A tight and tricky budget awaits Devon County Council this year as councillors prepare to establish Council Tax and spending levels set against the backdrop of the credit crunch. The amount of money the council receives from the Government has been provis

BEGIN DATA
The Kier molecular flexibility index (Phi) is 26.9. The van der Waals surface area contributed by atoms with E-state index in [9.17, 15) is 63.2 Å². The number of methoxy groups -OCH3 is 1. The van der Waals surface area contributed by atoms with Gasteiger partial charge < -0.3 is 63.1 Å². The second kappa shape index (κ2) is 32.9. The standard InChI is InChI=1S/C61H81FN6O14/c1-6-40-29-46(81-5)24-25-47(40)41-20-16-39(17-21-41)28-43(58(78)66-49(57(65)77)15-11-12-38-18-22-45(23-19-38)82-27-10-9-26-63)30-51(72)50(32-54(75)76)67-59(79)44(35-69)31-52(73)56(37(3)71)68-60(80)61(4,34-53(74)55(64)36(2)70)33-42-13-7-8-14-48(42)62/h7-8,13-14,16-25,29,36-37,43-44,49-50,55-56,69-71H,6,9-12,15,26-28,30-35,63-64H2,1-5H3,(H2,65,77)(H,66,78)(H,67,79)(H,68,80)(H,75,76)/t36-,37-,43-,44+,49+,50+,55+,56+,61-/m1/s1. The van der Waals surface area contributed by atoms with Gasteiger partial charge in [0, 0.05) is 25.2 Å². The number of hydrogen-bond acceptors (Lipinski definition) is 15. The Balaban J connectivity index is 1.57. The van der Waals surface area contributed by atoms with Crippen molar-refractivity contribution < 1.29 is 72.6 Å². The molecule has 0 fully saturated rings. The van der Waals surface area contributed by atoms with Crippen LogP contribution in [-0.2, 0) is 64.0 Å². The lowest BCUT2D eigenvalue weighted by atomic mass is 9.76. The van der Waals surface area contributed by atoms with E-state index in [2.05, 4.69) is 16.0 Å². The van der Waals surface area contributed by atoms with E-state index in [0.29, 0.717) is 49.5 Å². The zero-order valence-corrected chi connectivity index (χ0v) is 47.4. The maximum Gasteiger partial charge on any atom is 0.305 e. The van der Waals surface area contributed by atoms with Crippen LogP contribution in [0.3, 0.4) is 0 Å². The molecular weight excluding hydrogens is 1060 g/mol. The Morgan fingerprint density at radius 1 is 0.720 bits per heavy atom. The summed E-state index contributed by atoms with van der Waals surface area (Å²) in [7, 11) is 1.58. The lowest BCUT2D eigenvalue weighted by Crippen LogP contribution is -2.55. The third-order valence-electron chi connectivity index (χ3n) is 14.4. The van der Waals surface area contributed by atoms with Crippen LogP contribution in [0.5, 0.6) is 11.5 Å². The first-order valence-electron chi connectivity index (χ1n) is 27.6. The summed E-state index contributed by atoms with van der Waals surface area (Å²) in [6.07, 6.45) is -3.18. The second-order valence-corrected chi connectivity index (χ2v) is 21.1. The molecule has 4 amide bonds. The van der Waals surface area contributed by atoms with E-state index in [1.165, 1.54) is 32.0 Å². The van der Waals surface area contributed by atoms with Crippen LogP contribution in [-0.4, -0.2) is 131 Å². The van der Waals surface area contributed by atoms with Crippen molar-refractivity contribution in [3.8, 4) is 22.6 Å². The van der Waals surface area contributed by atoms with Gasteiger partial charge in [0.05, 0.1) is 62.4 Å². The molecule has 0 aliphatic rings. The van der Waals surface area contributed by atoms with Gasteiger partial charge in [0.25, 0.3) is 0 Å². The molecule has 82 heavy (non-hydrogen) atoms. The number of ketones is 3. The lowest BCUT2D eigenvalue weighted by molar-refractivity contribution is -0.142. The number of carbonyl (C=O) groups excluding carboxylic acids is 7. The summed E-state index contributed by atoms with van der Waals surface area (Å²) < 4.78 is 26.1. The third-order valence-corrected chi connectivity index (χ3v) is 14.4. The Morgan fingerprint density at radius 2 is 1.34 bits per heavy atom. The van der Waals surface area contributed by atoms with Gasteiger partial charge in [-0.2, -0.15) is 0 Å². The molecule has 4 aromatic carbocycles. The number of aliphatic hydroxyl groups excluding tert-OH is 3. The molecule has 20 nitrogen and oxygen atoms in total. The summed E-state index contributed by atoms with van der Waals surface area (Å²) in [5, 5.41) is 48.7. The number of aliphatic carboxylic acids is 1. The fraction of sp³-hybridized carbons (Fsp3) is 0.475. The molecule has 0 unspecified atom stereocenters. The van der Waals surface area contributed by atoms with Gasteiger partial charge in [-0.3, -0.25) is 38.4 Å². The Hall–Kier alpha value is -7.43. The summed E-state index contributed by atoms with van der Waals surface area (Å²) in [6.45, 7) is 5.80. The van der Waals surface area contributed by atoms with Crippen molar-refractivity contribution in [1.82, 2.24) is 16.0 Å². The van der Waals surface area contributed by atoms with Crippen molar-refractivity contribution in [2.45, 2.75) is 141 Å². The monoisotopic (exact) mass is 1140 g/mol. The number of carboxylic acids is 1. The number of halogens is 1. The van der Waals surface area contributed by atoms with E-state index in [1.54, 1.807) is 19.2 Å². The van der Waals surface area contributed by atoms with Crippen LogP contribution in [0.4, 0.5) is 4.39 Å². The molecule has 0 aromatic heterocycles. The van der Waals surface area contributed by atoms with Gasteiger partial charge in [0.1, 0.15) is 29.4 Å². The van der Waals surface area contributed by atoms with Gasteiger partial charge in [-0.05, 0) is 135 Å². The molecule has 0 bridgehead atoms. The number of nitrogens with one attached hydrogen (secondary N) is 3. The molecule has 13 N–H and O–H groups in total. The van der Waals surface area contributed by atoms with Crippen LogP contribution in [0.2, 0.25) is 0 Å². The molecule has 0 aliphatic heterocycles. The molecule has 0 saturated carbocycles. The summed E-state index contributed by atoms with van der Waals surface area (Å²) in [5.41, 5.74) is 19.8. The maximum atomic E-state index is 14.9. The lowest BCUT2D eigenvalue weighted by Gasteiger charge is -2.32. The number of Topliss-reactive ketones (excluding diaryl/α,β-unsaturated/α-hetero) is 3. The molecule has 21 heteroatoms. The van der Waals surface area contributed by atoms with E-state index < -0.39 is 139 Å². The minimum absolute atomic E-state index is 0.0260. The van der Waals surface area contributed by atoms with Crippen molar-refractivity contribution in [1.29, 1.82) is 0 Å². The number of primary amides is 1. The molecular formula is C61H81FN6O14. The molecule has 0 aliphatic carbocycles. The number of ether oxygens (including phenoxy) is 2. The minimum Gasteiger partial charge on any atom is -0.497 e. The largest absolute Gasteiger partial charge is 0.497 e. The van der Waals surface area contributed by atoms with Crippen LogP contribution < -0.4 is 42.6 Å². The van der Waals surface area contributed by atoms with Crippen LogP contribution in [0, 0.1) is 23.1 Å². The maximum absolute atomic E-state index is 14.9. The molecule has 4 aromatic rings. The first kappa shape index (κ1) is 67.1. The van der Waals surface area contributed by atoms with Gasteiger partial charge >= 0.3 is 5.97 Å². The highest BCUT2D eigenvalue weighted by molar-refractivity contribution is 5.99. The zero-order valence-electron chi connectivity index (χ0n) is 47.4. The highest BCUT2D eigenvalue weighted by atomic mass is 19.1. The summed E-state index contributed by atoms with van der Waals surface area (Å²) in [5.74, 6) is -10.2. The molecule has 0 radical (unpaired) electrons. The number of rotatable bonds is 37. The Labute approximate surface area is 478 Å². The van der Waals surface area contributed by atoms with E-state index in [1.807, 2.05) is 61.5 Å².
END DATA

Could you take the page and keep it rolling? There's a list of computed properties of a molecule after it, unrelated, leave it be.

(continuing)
A tight and tricky budget awaits Devon County Council this year as councillors prepare to establish Council Tax and spending levels set against the backdrop of the credit crunch.The amount of money the council receives from the Government has been provisionally set at £153 million for the financial year 2009/10, a rise of 5.5 per cent on the previous year.The Leader of the council, Councillor Brian Greenslade, said it would be "a tight budget" and necessary to "balance the protection of services needed by people in the county against forcing down our costs and keeping a tight hand on the level of council tax."The Provisional Schools Grant from the Government for the running, maintenance and improvement of Devon schools has been increased by only three per cent, to £359.3 million, which councillors have said could "put pressure" on some local schools.At a meeting of the county executive committee on Friday, members admitted the council could face some "difficult decisions" in the coming year and beyond.A finance report to the meeting said the settlement was still provisional and there could be some change before it is finalised at the end of January. The council will vote on its budget for the year on February 19.The report also noted Devon received £41 per head of population less than the average allotted to most shire counties."The final budget and level of Council Tax will be set later in February," Mr Greenslade told the Gazette."Things are tough at the moment and the council is not immune from the effects of the credit crunch, with our income being cut as a result."We have to also recognise that public spending levels will be progressively tighter in the years ahead and we shall have to start preparing for lower levels of spending for the future."Mr Greenslade added this was all set against the uncertainty of whether the local government Devon of Devon would be redrawn by the Government this spring, with the creation of a larger unitary authority.